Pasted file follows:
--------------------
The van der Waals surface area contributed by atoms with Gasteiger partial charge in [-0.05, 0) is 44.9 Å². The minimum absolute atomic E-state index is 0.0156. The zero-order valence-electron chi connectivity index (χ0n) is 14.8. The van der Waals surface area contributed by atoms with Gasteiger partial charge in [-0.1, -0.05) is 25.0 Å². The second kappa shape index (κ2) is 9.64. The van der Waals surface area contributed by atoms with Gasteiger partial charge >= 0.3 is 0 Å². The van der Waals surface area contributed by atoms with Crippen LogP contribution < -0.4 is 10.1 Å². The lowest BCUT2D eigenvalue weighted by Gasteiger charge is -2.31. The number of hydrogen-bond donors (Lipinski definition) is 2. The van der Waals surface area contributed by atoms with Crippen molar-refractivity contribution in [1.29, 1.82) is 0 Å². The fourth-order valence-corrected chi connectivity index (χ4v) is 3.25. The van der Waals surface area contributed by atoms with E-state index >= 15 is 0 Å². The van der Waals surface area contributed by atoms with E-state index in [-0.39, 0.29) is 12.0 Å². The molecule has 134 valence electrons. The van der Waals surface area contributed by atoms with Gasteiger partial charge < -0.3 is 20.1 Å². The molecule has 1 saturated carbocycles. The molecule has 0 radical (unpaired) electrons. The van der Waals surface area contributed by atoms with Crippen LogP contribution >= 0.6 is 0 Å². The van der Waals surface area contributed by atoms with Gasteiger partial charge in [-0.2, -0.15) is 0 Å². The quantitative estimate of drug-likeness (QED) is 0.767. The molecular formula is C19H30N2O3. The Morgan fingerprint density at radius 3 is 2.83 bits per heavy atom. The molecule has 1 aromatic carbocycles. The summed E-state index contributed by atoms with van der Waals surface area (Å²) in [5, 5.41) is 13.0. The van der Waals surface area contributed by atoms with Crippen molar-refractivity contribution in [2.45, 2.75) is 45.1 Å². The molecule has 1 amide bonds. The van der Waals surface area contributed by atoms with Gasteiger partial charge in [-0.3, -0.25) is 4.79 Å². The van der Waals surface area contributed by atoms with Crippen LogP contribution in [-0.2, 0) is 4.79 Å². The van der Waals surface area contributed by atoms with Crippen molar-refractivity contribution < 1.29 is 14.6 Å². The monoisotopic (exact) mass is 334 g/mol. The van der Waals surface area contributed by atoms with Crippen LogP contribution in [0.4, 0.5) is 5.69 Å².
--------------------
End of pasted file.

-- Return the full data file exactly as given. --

The van der Waals surface area contributed by atoms with Gasteiger partial charge in [-0.05, 0) is 44.9 Å². The minimum absolute atomic E-state index is 0.0156. The zero-order valence-electron chi connectivity index (χ0n) is 14.8. The van der Waals surface area contributed by atoms with Gasteiger partial charge in [-0.1, -0.05) is 25.0 Å². The second kappa shape index (κ2) is 9.64. The van der Waals surface area contributed by atoms with Gasteiger partial charge >= 0.3 is 0 Å². The van der Waals surface area contributed by atoms with Crippen LogP contribution < -0.4 is 10.1 Å². The lowest BCUT2D eigenvalue weighted by Gasteiger charge is -2.31. The number of hydrogen-bond donors (Lipinski definition) is 2. The van der Waals surface area contributed by atoms with Crippen molar-refractivity contribution in [1.29, 1.82) is 0 Å². The fourth-order valence-corrected chi connectivity index (χ4v) is 3.25. The van der Waals surface area contributed by atoms with E-state index >= 15 is 0 Å². The van der Waals surface area contributed by atoms with E-state index in [-0.39, 0.29) is 12.0 Å². The molecule has 134 valence electrons. The van der Waals surface area contributed by atoms with Gasteiger partial charge < -0.3 is 20.1 Å². The molecule has 1 saturated carbocycles. The molecule has 0 radical (unpaired) electrons. The van der Waals surface area contributed by atoms with Crippen LogP contribution >= 0.6 is 0 Å². The van der Waals surface area contributed by atoms with Gasteiger partial charge in [-0.2, -0.15) is 0 Å². The quantitative estimate of drug-likeness (QED) is 0.767. The molecular formula is C19H30N2O3. The Morgan fingerprint density at radius 3 is 2.83 bits per heavy atom. The molecule has 1 aromatic carbocycles. The summed E-state index contributed by atoms with van der Waals surface area (Å²) in [5, 5.41) is 13.0. The van der Waals surface area contributed by atoms with Crippen molar-refractivity contribution in [2.45, 2.75) is 45.1 Å². The molecule has 1 amide bonds. The van der Waals surface area contributed by atoms with Gasteiger partial charge in [-0.3, -0.25) is 4.79 Å². The van der Waals surface area contributed by atoms with Crippen LogP contribution in [-0.2, 0) is 4.79 Å². The van der Waals surface area contributed by atoms with Crippen molar-refractivity contribution < 1.29 is 14.6 Å². The monoisotopic (exact) mass is 334 g/mol. The van der Waals surface area contributed by atoms with Crippen LogP contribution in [0.4, 0.5) is 5.69 Å².